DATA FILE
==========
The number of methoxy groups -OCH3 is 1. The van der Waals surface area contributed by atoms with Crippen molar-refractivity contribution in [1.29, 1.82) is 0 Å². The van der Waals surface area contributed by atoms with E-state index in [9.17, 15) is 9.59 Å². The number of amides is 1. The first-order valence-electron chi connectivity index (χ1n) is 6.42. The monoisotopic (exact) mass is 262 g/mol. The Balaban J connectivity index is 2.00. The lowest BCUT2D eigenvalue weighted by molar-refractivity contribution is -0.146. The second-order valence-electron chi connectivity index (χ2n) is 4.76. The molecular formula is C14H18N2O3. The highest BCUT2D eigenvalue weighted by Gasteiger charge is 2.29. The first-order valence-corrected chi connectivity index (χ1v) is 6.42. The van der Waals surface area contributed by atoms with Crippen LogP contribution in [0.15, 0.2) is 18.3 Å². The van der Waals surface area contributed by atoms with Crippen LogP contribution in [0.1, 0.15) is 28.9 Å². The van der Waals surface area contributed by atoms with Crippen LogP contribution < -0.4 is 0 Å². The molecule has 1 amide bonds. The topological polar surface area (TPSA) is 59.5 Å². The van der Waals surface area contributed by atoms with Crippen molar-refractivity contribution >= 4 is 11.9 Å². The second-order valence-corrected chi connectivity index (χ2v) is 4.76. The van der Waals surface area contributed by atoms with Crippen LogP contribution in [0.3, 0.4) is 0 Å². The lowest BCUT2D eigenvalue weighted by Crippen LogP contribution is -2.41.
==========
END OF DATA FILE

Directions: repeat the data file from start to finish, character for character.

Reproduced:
The number of methoxy groups -OCH3 is 1. The van der Waals surface area contributed by atoms with Crippen molar-refractivity contribution in [1.29, 1.82) is 0 Å². The van der Waals surface area contributed by atoms with E-state index in [9.17, 15) is 9.59 Å². The number of amides is 1. The first-order valence-electron chi connectivity index (χ1n) is 6.42. The monoisotopic (exact) mass is 262 g/mol. The Balaban J connectivity index is 2.00. The lowest BCUT2D eigenvalue weighted by molar-refractivity contribution is -0.146. The second-order valence-electron chi connectivity index (χ2n) is 4.76. The molecular formula is C14H18N2O3. The highest BCUT2D eigenvalue weighted by Gasteiger charge is 2.29. The first-order valence-corrected chi connectivity index (χ1v) is 6.42. The van der Waals surface area contributed by atoms with Crippen LogP contribution in [0.15, 0.2) is 18.3 Å². The van der Waals surface area contributed by atoms with Crippen LogP contribution in [0.1, 0.15) is 28.9 Å². The van der Waals surface area contributed by atoms with Crippen LogP contribution < -0.4 is 0 Å². The molecule has 1 amide bonds. The topological polar surface area (TPSA) is 59.5 Å². The van der Waals surface area contributed by atoms with Crippen molar-refractivity contribution >= 4 is 11.9 Å². The second-order valence-corrected chi connectivity index (χ2v) is 4.76. The van der Waals surface area contributed by atoms with Crippen LogP contribution in [0.3, 0.4) is 0 Å². The lowest BCUT2D eigenvalue weighted by Crippen LogP contribution is -2.41.